Vaping making people ill and in hospital

I don't really want to speculate what was in the liquids that generated these headlines, because I just don't know. But it seems pretty clear that it wasn't nicotine or any of the other ingredients that we find in a 'normal' bottle of e-liquid that's been tested and sold here in the UK. The problem isn't vaping itself; the problem is what they were vaping.

Is vaping safe?

Vaping, or should I say, 'e-cigarette use', saves lives. That's the conclusion of the NHS, the UK Government, the Royal College of Physicians, the Royal College of Midwives, Cancer Research and Stop Smoking Services. Not to mention the anecdotal evidence from millions of vapers. Good information is there and widely available online, but it just doesn't have the click bait appeal of the shocking headlines.

The main thrust of most of these recent stories is that we don't know if vaping is safe, so it should be avoided. I would go further and state that's it's a fact we know that it isn't 'safe'. As My Vape Box said almost a year ago in the blog Will vaping harm you? “As vapers we should be under no illusion that vaping is a 'safe' or 'harmless' activity and it should always be seen as harm reduction. This is why we never encourage non-smokers to take up vaping. Vaping is not a cure for cancer or a magic wand but it's undeniable, with the research and scientific information we have now, that if you switch to vaping you will be doing much less damage to your body than you were as a smoker.”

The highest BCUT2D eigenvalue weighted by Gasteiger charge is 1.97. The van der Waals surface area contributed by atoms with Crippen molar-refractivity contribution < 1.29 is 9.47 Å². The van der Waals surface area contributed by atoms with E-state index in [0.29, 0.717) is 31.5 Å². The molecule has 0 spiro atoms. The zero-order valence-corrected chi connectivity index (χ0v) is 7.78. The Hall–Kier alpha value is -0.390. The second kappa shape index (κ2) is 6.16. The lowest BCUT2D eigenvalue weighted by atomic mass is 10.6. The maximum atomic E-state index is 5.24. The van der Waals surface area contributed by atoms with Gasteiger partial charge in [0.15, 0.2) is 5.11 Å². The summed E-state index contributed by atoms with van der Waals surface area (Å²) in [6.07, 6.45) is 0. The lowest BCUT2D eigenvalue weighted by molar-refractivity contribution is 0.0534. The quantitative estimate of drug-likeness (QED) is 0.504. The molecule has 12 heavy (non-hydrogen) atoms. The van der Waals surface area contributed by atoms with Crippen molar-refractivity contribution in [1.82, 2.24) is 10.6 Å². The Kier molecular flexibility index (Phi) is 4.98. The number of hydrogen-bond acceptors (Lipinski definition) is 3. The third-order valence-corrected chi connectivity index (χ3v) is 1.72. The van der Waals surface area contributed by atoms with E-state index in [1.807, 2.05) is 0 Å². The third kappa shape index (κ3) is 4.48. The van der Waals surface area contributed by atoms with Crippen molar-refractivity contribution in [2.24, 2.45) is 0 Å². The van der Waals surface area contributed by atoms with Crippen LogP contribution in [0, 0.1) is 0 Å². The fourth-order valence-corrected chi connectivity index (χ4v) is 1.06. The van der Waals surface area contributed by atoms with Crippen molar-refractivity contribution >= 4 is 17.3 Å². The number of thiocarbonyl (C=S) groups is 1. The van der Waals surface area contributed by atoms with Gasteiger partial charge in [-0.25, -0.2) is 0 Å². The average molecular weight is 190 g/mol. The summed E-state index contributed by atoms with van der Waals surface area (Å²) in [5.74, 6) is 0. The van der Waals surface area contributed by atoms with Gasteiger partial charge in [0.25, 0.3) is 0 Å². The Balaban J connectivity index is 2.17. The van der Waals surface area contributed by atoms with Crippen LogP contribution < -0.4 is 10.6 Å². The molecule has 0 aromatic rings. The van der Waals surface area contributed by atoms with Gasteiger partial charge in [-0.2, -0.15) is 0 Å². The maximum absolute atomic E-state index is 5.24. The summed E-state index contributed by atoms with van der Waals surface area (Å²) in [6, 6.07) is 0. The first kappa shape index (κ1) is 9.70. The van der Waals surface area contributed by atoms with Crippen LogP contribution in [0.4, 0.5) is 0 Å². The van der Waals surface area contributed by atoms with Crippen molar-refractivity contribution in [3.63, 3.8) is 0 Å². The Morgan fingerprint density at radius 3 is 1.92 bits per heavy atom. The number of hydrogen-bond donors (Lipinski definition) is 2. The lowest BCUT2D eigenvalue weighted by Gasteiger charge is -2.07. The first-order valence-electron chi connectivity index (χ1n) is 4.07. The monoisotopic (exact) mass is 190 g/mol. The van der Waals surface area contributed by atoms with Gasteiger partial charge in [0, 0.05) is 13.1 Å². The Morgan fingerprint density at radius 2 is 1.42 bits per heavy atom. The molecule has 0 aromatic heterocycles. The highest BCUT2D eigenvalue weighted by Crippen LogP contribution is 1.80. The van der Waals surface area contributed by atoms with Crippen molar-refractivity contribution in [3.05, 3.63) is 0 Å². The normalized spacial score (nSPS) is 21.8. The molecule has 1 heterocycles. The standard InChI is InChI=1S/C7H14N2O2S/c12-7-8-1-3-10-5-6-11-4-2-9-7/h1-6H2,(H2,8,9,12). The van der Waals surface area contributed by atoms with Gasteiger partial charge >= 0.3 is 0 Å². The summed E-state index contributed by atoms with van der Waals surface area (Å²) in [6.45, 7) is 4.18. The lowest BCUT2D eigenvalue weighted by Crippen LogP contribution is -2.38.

That statement is still true, vaping will always come with risks, however small that might be. Consuming anything comes with risks, you only have to look at the information on the packet any over the counter painkillers to see the list of possible very serious side effects. That shouldn't however be used to scare people into not using something that could be a huge benefit to them.

It should go without saying that you should never be tempted to buy e-liquids or a pre-filled pod/cartridge off the streets or black markets. I'm not going to start preaching about what drugs you choose to use, that's not my business, but it is incredibly risky. My Vape Box have a blog called What’s in e-cigarette e-liquid? As ex-smokers we are trying to minimise the damage we're doing to our bodies by consuming the nicotine in a much less damaging way, adding anything else to an e-liquid is an unknown and something I would avoid personally. When I first started vaping there was a couple of manufacturers selling ranges of caffeine e-liquids, I never understood it then and I don't understand it now.

The e-liquid industry will face even tighter regulations in the future I expect. But you can bet that if it's possible to vape something it will be tried soon enough. I would be happy to see more uses for vaping technology; I just hope that they are positive uses and can be used in a way that will benefit people. Seeing young people hospitalised using the same technology that I know can improve people lives in so many ways, is overwhelmingly sad and disheartening.


Simon - My Vape Box

SImon blog from My Vape Box